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Oakes Weekly -- September 9, 2004


Finland - part 1
Oakes Weekly September 9, 2004      
Written by Oakes


Vancouver, CANADA -



As Aland is only nominally part of Finland, my real Finnish adventure began in Turku. I had decided to take most of the day as a rest day on the island of Jurmo. There might be 100 people on the island and the main attraction there are the cows (Highland, to be precise), so it is a pretty easy place to relax in. They even had a new macrobrew for me.







After an extra half-day in Jurmo, I headed for Turku. This is where the day of rest caught up with me, as I only started my crawl at 8pm. I hit up Herman, a place that I’d somehow missed on my last Turku visit six years ago. Herman makes functional German-style brews, the best of which on this day was the Marzen.







Then I headed for the spacious Koulu. The name means ’school’ and indeed the brewery is in an old school building. The back patio comprises the entire schoolyard, so space is not an issue. The beers, however, were generally uninteresting.







So off I went to a place I did manage to find on my last Turku visit, the Old Bank. Again, the name is the setting. I found an Ayinger Kellerbier I hadn’t previously known existed. Next up was a very strong Belgian I’d never heard of. The beer was Boerinneken, and the brewery of record was Den Ouden Advokaat (the Old Lawyer). It is actually from contract-brewer extraordinaire Proefbrouwerij. Then I headed to Mallaskukko, which my limited Finnish tells me means Malt Rooster. An average beer bar, but far more interesting if you go there before Old Bank, not after.







The next day, it was bright and sunny in Turku, but I left Turku for Diplomat’s farm and torrential rain. Through the back of nowhere we plied overgrown dirt tracks to the Finlandi Sahti brewery. First, it is not affiliated with the vodka company - it is indeed a small scale operation. They make Sahti and Strong Sahti, in 400L batches. They use hops that grow on the side of the brewery building. These are dried out back in the sun for use throughout the year. Wild juniper grows throughout the area and this is employed in the following manner: for each 400L batch, 2 or 3 branches of juniper are boiled in 2L of water, which is added to the brew. Fermentation is done with baker’s yeast and bottling is done by hand.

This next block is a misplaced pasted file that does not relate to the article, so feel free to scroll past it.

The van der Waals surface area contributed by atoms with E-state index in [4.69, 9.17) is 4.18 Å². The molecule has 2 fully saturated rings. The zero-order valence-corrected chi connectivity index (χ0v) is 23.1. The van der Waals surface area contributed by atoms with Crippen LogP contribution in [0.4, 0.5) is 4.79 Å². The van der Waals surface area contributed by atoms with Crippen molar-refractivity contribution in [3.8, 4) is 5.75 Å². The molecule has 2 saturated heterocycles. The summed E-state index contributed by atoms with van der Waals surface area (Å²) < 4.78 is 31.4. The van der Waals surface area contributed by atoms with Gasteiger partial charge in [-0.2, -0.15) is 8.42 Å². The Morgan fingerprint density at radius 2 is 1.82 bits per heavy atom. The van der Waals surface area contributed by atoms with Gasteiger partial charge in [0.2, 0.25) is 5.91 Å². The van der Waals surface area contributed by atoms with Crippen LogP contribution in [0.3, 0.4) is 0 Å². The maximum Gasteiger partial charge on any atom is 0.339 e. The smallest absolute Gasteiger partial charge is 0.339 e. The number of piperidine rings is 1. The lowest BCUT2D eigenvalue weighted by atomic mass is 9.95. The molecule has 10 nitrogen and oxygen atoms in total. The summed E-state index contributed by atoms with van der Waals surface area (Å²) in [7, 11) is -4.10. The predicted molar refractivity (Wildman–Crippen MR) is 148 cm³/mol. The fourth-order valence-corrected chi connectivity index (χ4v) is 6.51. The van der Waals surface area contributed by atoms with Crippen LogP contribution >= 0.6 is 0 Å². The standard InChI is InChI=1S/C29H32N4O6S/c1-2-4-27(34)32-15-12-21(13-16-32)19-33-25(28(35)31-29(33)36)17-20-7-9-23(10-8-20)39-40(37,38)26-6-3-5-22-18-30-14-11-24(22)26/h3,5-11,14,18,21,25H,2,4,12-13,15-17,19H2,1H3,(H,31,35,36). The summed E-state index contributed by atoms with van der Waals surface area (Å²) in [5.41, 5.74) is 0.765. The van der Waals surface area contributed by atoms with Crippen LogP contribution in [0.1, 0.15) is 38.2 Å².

The next stop was Kuninkaankartanon Panimo (panimo = brewery). This is the mother of many Finnish micros as it is the brewing school, located at the agricultural college. They have been around for almost a decade. They are taxpayer funded (note the high-priced Finnish brewing equipment), but while the Finnish taxpayer subsidizes them, none of the Finnish Ratebeerians had even had it. The best beer was Renki, a pilsner; and after that Tallimestari ("stable master"), an amber ale. All the brews were okay, but none I would class as outstanding. They occasionally bottle, as part of the brewing course, and these can be found in but two shops in nearby Forssa. I grabbed one for the benefit of the Finnish Ratebeerians.







Then we grabbed some sweet (not quite finished) homemade sahti from Diplomat’s cousin and went back to the farm for some gorging. His wife, Tiina, prepared a feast on the barbeque. We had grilled cucumbers, bacon-wrapped mushrooms stuffed with cream cheese, chicken skewers and succulent beef from a farm just down the road.







Beerwise Atte (Diplomat) broke out some Boon Mariage Parfait Geuze (oh, poor me), Het Kappitel Pater, 2-year-old Westmalle Dubbel, and aged Westvleteren 12 and Rochefort 10. About that - he tracks the aging of Trappist ales. He has time charts, tasting notes from a team of tasters, and has conducted numerous verticals. His contention is that Rochefort 10 doesn’t age very well. On it’s own, I have in the past year or two found it too alcoholic, and taken to the 8 instead. On this night, you could see that the Rochefort 10 was okay, but okay isn’t what you age Trappist ales for. The difference between Rochefort 10 and Westvleteren 12 was like night and day. The latter was on this night infinitely superior.







As a special treat, he opened what turned out to be the beer of the evening - Westvleteren red cap. This is the dark predecessor to the Blonde. I really don’t see why both of them cannot co-exist. I have no pull with the Trappist monks, so I implore you all to write a petition to Pope John Paul II to have a word with them. Bring back the red cap and keep the green as well. Let the beer lovers of the world rejoice.







Next week - Tampere, Jyväskylä, and Savonlinna - my Finnish adventure continues.

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start quote They are taxpayer funded (note the high-priced Finnish brewing equipment), but while the Finnish taxpayer subsidizes them, none of the Finnish Ratebeerians had even had it. end quote